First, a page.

How to sell a table

Few months ago, I was collecting some data about companies and their customers. I thought that this could have been valuable to someone. In particular, this could be valuable for companies that want to understand who their competitors’ customers are.

But yeah, I started to collect some data in a table. To make it look more appealing I would have added some images, but basically, the table looked like this:

Example of a table.

The next step would have been: to sell this table on the internet. And I couldn’t find any easy way to that.

I didn’t want to sell a CSV (Comma Separated Value) file because I was planning to add data to my table in the future. Also I wanted to keep track of my future users’ feedback in order to improve the table and the data showed. Possibly at some point, users would subscribe to my table paying a monthly fee.

Sell a Google sheet

I remember reading that basically you can just sell a Google sheet link. And there are quite a few platforms where you can do that e.g.: Gumroad, or Patreon.

Unfortunately, there are some problems when selling a Google sheet link:

  • If you make the link publicly available, anyone with the link can access your table. It is not just that who buys your table could share its link. If your table has links itself, once clicked, it is easy to trace back the original link of your Google sheet. This is what search engines do. There is also this ugly feature that shows how many anonymous users are currently looking at your table:
Only the owner avatar is shown. All other users are shown as “anonymous animals”. This still lets you see how many other users are connected to the table.
  • If you restrict sharing the link to selected emails, you have to manually add the permission to access the Google sheet for anyone who requests it.

And, something really ugly is that people that are connected to your sheet can see each other! This not ideal when selling to different customers.

I can see all other users logged in at the same time.

I also liked a lot this blog post: by D12zy . This talks about the benefits of launching your product with a Google sheet. Indeed there are still benefits despites the drawbacks above; to name a few:

  • Google sheets offers copy protection. This is quite strong. It blocks copying your data and maybe some more sophisticated type of scraping. Nonetheless, I think there is nothing completely secure. Once you allow people to see your table, why wouldn’t they be allowed to take screenshots of it?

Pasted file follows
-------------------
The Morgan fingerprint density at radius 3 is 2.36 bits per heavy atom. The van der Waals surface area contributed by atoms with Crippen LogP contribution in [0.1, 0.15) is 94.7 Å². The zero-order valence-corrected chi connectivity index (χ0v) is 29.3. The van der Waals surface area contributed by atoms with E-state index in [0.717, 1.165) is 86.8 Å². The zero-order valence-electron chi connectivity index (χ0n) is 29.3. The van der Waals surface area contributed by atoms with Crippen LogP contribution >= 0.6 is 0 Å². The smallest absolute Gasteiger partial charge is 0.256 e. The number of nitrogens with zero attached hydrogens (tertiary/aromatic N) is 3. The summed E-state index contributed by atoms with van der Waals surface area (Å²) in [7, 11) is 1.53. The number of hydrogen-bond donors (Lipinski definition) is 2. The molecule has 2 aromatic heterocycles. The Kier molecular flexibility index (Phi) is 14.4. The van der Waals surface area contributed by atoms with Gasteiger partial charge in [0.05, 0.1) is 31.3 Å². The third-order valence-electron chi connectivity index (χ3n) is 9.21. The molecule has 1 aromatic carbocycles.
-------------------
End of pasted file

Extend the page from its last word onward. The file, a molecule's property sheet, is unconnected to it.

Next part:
• Google sheets offers advanced filtering for your table. The user interface is very good and many of us are quite accustomed with Excel as well. Not only you can sort columns, you can also add quite complex filters based on complex conditions.

Weighing pros and cons above, even D12zy opted to use a more sophisticated tool . This is quite cool, but requires a lot of fiddling to make it run. And you better have a SQL data base storing your table to which Metabase can connect to.

Sell an Airtable

Airtable is very cool. It is becoming a popular tool among indie hackers when selling data. Its layout looks very sleek:

Screenshot from about an example of Airtable layout.

Unfortunately when it comes to sell a table, I tried to dig into it and, correct me if I am wrong, it has similar pitfalls as the one listed above for Google sheets: 1) sharing an open link enable access to anyone 2) manually added customers would see each other accounts. Also, it has a quite strict limit on the number of rows that you can have: .

No code

I wanted to sell my data really quickly. Thus, I tried to look up for no-code tools to build an interface to sell my table. I figured out that the smallest set of tools I should have used are: Webflow, Memberstack, and Jetboost. Webflow needs no introduction. Memberstack could have been used to add a paywall for my table. And Jetboost is a really amazing tool that allows you to show and filter a collection of Webflow items:

Example of Jetboost in action from

Needless to say, plugging in all this components together would have not been easy. Of course the final result would have been much more tailored on my problem. Nonetheless, it could have taken quite a while to implement this and still I would have had to pay subscription fees for these tools. Another major bummer is that the number of “collection items” on Webflow are quite limited:

Wrapping up — how to sell a table?

I couldn’t find a solution for my problem. Thus I decided to build it myself. I am building a tool that allows to very easily plug in a Google sheet and sell it through Stripe: Tabslu at .

I built it in the hope that this could solve mine as well as someone else’s problem. It is going to be available soon.



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